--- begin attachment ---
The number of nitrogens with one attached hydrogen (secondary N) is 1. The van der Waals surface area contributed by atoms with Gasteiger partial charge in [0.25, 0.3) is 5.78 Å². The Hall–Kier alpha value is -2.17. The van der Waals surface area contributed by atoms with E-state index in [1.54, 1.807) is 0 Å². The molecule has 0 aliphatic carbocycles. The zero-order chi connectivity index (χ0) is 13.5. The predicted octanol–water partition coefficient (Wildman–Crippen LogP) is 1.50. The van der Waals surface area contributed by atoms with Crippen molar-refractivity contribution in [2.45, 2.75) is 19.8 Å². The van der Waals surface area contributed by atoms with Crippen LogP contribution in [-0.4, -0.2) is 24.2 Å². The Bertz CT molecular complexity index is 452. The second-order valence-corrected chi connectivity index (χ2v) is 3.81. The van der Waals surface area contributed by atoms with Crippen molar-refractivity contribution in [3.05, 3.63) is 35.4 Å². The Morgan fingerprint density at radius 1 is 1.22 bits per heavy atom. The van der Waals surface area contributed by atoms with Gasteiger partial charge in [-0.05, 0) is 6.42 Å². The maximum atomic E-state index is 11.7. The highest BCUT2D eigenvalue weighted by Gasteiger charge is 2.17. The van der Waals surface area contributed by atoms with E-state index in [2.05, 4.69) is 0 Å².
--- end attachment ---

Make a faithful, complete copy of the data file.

The number of nitrogens with one attached hydrogen (secondary N) is 1. The van der Waals surface area contributed by atoms with Gasteiger partial charge in [0.25, 0.3) is 5.78 Å². The Hall–Kier alpha value is -2.17. The van der Waals surface area contributed by atoms with E-state index in [1.54, 1.807) is 0 Å². The molecule has 0 aliphatic carbocycles. The zero-order chi connectivity index (χ0) is 13.5. The predicted octanol–water partition coefficient (Wildman–Crippen LogP) is 1.50. The van der Waals surface area contributed by atoms with Crippen molar-refractivity contribution in [2.45, 2.75) is 19.8 Å². The van der Waals surface area contributed by atoms with Crippen LogP contribution in [-0.4, -0.2) is 24.2 Å². The Bertz CT molecular complexity index is 452. The second-order valence-corrected chi connectivity index (χ2v) is 3.81. The van der Waals surface area contributed by atoms with Crippen molar-refractivity contribution in [3.05, 3.63) is 35.4 Å². The Morgan fingerprint density at radius 1 is 1.22 bits per heavy atom. The van der Waals surface area contributed by atoms with Gasteiger partial charge in [-0.05, 0) is 6.42 Å². The maximum atomic E-state index is 11.7. The highest BCUT2D eigenvalue weighted by Gasteiger charge is 2.17. The van der Waals surface area contributed by atoms with E-state index in [2.05, 4.69) is 0 Å².